balloon, lighter-than-air craft without a propulsion system, lifted by inflation of one or more containers with a gas lighter than air or with heated air. During flight, altitude may be gained by discarding ballast (e.g., bags of sand) and may be lost by releasing some of the lifting gas from its container.

Although interest in such a craft dates from the 13th cent., the balloon was not actually invented until the late 18th cent., when two French brothers, Joseph and Jacques Étienne Montgolfier, experimented with inverted paper and cloth bags filled with heated air and, in 1783, caused a linen bag about 100 ft (30 m) in diameter to rise in the air. In the same year the Frenchmen Pilâtre de Rozier and the marquis d'Arlandes made one of the first balloon ascents by human beings, rising in a hot-air-filled captive balloon (i.e., one made fast by a mooring cable to prevent free flight) to a height of 84 ft (26 m). In 1766 the English scientist Henry Cavendish had shown that hydrogen was seven times lighter than air, and the usefulness of this gas in balloon ascension was demonstrated in Dec., 1783, by J. A. C. Charles of France, who with his associates successfully ascended in a hydrogen-filled balloon and traveled 27 mi (43 km) from the starting point.

The first ascent in England was made by James Tytler, a Scottish writer, in 1784, and in 1793 the French balloonist J. P. Blanchard made an ascent at Philadelphia. Blanchard, with Dr. John Jeffries, an American physician, also made the first sea voyage by balloon, crossing the English Channel in 1784. Among the noted balloon voyages of the 19th cent. was that made by the Swedish engineer S. A. Andrée, who, in 1897, attempted unsuccessfully to reach the North Pole by balloon. In the American Civil War and World War I, captive balloons were used to observe troop movements and to direct gunfire. Captive balloons, called barrage balloons, were used as obstacles against low-flying aircraft in World War II.

The helplessness of the free balloon in controlling direction led to the development of the dirigible balloon (see airship). In 1932 the Swiss physicist Auguste Piccard, one of the major figures in 20th-century ballooning, ascended in a balloon with a sealed spherical gondola to a height of 55,500 ft (17,000 m); since then manned balloons have reached heights of 100,000 ft (30,500 m) and unmanned balloons have exceeded 140,000 ft (42,500 m). The Americans Ben Abruzzo, Maxie Anderson, and Larry Newman made the first transatlantic crossing in 1978, and in 1981 Abruzzo, Newman, Rocky Aoki, and Ron Clark crossed the Pacific. In Mar., 1999, Jacques Piccard, Auguste's grandson, and Briton Brian Jones made the first nonstop balloon flight around the world; the American Steve Fossett completed the first nonstop solo circumnavigation in July, 2002. Today high-altitude hydrogen balloons carry aloft radios and other instruments, used to transmit meteorological readings or to take photographs free from atmospheric distortion.

In contemporary sporting balloons, which use air heated by a small gas-fired burner, altitude is controlled by varying the temperature of the heated air. Hot-air balloons represent the fastest-growing segment of ballooning. Gas bags made with space-age materials are more durable and weigh far less than the traditional silk; heaters have similarly become more efficient. While ballooning remains dangerous, the hot-air balloon's slow response time offers a unique sensation of effortless motion through the atmosphere.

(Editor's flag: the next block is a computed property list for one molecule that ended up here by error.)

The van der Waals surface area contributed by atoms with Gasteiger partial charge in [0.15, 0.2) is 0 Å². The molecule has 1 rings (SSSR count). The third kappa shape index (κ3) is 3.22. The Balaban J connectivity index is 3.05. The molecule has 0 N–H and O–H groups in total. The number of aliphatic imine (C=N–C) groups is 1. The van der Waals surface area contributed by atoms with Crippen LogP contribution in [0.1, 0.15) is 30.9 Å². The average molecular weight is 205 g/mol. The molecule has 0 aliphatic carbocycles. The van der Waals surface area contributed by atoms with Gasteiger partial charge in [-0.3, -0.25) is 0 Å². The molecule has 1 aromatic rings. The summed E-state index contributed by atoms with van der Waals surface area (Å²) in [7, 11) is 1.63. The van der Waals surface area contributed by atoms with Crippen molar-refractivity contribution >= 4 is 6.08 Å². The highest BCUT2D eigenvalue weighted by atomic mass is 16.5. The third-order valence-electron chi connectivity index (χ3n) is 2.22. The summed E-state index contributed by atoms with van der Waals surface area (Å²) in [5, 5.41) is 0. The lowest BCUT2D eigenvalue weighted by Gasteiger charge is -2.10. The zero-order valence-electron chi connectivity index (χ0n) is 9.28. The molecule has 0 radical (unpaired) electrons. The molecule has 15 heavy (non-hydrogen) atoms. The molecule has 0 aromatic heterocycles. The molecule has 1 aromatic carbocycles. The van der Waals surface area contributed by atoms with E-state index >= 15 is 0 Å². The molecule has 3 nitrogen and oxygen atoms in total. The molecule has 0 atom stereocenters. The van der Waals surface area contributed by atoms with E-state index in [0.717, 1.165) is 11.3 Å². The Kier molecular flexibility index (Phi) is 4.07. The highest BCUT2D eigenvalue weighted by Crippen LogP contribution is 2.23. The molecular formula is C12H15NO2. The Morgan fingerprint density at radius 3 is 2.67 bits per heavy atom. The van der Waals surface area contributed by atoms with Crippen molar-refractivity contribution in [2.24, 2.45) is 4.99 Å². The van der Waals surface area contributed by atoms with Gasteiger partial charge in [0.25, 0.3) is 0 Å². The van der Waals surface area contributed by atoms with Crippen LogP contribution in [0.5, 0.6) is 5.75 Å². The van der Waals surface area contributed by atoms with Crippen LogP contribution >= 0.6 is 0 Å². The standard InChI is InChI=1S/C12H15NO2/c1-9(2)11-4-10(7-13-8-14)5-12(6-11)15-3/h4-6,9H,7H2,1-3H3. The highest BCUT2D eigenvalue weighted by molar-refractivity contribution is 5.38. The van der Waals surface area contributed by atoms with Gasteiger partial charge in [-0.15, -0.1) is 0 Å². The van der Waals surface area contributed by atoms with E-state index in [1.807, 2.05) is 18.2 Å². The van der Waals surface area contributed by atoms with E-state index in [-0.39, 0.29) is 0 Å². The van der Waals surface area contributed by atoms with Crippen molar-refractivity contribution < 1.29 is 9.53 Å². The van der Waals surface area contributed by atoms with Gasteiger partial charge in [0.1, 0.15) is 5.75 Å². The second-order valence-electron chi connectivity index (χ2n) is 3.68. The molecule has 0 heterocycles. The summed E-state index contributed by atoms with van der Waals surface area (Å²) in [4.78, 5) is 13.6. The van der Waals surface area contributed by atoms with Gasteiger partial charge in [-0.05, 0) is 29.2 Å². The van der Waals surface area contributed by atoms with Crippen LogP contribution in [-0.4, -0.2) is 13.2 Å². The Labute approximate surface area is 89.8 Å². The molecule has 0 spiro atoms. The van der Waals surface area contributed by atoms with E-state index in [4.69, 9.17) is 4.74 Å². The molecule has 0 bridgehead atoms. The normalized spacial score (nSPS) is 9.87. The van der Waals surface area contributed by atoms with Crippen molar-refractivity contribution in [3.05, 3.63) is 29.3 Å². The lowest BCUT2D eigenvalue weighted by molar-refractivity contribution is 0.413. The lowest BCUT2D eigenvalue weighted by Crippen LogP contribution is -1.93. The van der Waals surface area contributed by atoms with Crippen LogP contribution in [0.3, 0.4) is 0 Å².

See A. Hildebrandt, Balloons and Airships (1976); J. P. Jackson and R. J. Dichtl, The Science and Art of Hot Air Ballooning (1977); B. Piccard and B. Jones, Around the World in 20 Days (1999).

A balloon is a flexible bag filled with a type of gas, such as helium, hydrogen, nitrous oxide or air. Early balloons were made of dried animal bladders. Modern balloons can be made from materials such as rubber, latex, polychloroprene or a nylon fabric. Some balloons are purely decorative, while others are used for specific purposes such as meteorology, medical treatment, military defense, or transportation. A balloon's properties, including its low density and relatively low cost, have led to a wide range of applications.


It is believed the fiftheenth century African Americans made balloons out of paper. Japanese made origami air-filled objects; but they did not float. "Indians of Central and South America made balls balls of rubber much as we make ballons today" (Reader's Digest). In 1643 Evangelista Toricelli, an Italian physicist, showed air was some more than nothing. The Chinese,Japanese and Native American cultures led to beginning of the balloon . The first balloon was invented by Brazilian-born Portuguese priest, Bartolomeu de Gusmão, and the first public exhibition was to the Portuguese Court on August 8, 1709, in the hall of the Casa da India in Lisbon. The rubber balloon was invented by Michael Faraday in 1824; it was inflated with hydrogen and used in his experiments with that element. Rubber balloons were soon after sold for a penny a piece in parks and circuses in America. The more familiar latex balloons of today were first manufactured in London, 1847, by J.G. Ingram, but mass production did not occur until the 1930s.According to the Reader's Digest, children and adults send up a billion ballons each year.


Decoration or entertainment

Party balloons are mostly made of natural latex tapped from rubber trees, and can be filled with air, helium, water, or any other suitable liquid or gas. The rubber's elasticity makes the volume adjustable.